In the game, there three types of scenes - dramatic scenes, action scenes, and tactical scenes. Dramatic and action scenes use one system, while tactical combat uses another. Tactical combat uses a minis-friendly, yet cinematic approach while dramatic and action scenes use a more narrative, cooperative storytelling approach.
Today, we'll look the basics of how dramatic scenes are tackled.
Roll camera!No matter what kind of scene you're involved in, the most important attribute of your character are his or her Virtues. These are four initial qualities that you come up with. They can be anything you want, but should be a single word. For example, your character might have the Virtues of Honor, Loyalty, Discipline, and Grit; while your friend's character has the Virtues of Recklessness, Wit, Glory, and Camaraderie. You can have Virtues that are the same or similar to your pal's.
Each Virtue has a value from 0 to 4. They all start a 1 at the beginning of a tour of duty. We'll get into how these are used in a minute.
As we've said before, a dramatic scene is a sort of cooperative storytelling exercise. It uses a dice pool system. That means, you'll be rolling multiple dice every time you try to do something and counting up the number of "successes" you have. A success is declared on a 5 or 6 of the dice roll. You always roll a number of dice equal to the skill you want to use.
So, if you're using your Leadership skill to give your unit a pep talk, you would roll as many dice as you have in your Leadership skill. Let's say, in this case, it's 4. You would roll 4 six-sided dice and see how many 5's or 6's you get.
Using Your VirtuesNow, let's see you use your Leadership to give that pep talk, but roll 4, 3, 3, and 1. No 5's or 6's in sight. Huh. A complete failure. At this point, you can use one of your character's Virtues to enhance your roll. This is called invoking. Let's say in this case, you invoke your character's Honor. This means that you're using your own character's sense of honor to appeal to your men. It also means that, as you roleplay, you need to include in the scene your character bringing up his sense of honor and justice amongst his soldiers. If you invoked a different Virtue, like Recklessness, then you'd need to play the scene entirely differently. If you used Recklessness, perhaps your character appeals to his unit through his wild and maverick nature.
Invoking at Virtue gives you an extra die to roll. If that die still doesn't get you a success, you can keep on invoking your Virtue until you get a success or it taps out. You can only invoke one Virtue at a time. So, if you choose to invoke your Discipline Virtue, that's what you are using. You cannot switch to another Virtue.
So, here's the interesting part. Each time you invoke a Virtue, it goes up by one. That's right, it goes up. You don't spend your Virtues, because it doesn't make narrative sense. When you use your own honor to boost someone's morale, your honor isn't depleted. It's encouraged and emboldened.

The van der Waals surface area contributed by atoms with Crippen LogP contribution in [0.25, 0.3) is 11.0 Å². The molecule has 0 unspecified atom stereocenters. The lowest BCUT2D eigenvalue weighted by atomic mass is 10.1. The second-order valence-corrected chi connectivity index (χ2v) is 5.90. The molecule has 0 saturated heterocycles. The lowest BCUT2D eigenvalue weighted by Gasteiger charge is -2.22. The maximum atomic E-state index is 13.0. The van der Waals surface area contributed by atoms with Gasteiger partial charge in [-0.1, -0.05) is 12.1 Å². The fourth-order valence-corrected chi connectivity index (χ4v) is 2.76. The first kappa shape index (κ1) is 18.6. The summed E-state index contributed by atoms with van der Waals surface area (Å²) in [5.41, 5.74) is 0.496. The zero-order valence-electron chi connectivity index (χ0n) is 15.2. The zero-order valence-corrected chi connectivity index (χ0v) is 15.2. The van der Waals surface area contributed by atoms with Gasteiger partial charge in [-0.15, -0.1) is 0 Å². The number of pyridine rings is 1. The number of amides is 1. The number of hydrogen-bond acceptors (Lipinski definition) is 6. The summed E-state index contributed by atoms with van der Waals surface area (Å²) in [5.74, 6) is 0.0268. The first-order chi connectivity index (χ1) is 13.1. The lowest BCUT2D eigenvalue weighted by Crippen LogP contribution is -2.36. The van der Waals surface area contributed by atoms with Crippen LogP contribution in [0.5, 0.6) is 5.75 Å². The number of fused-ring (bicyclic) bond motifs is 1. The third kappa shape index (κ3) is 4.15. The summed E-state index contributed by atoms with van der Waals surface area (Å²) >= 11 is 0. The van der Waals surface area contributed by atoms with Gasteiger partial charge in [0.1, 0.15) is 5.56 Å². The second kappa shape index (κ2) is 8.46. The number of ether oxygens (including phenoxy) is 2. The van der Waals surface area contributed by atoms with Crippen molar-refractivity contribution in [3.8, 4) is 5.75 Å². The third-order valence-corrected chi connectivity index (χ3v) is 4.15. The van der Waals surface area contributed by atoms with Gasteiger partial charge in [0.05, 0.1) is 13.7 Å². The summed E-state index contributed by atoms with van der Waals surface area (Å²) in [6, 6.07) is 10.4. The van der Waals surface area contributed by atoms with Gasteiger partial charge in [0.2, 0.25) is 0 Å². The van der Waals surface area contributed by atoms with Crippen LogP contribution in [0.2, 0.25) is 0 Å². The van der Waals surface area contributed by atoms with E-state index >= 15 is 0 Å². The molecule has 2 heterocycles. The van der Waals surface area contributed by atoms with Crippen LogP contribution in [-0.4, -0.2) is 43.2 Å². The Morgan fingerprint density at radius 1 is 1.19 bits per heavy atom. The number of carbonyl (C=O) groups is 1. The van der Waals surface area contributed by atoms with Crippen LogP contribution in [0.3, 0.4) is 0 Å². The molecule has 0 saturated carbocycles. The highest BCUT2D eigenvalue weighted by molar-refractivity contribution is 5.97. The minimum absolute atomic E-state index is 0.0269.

But there is a danger of your Virtue getting too high. If your Virtue gets to 4, it cannot get any higher. At that point, it is considered obsessed. Meaning, you've invoked your Virtue too much. You've invoked it to the point that it's no longer a character strength, but a character flaw. In fact, your Virtue even gets renamed. So, in the case of Honor, if it becomes obsessed, it might become Martyrdom. Perhaps it means that you're so obsessed with your own honor that you're willing to sacrifice your own life or even the lives of the soldiers beneath you. You get to define what your Virtue becomes when it is obsessed.
There is also a danger if your character fails. If you fail in a roll during a dramatic scene, your Virtue gets knocked back all the way to 1 less than it was when you started the scene. So, if your started with a Virtue of 2, invoke it to 4 but still fail, it gets knocked back all the way to 1. If you started the scene with a Virtue of 1, use it to try to get a success, but fail, it becomes 0. You can only lose points from a Virtue you use in a scene.
In this case, failing at your dramatic action causes your character to become demoralized. This does reduce your character's Virtue. If your character's Virtue ever becomes 0, then it is considered devastated. Just like when your Virtue gets maxed out, if it bottoms out to 0, it gets renamed. For someone with Honor it might become Cynical - it means that your character has temporarily lost his sense of honor and becomes bitter for a time. This is just an example, of course. You get to rename your own Virtue when it becomes Devastated.
Just like when a Virtue gets maxed out, when your Virtue hits 0, you cannot use it anymore.
Whenever a Virtue becomes obsessed or devastated, you can only use it again when your character passed through a Crucible. A Crucible is basically a scene in which your character has to confront his flaw in a real and meaningful way. Maybe because your character's Honor has become Martyrdom, he has to be talked down from sending his unit into a highly dangerous situation. Maybe he becomes Cynical until a situation arises when his men really need him.
And here's the best part - you, as the player, determine and frame your own Crucible. You get to decide how your character overcomes their own character flaw. If you pass your Crucible, your Virtue is raised to 1 or reduced by one to 3 - depending upon if it was Obsessed or Devastated.
More on this later, when we talk about how dramatic scenes work with a group of players.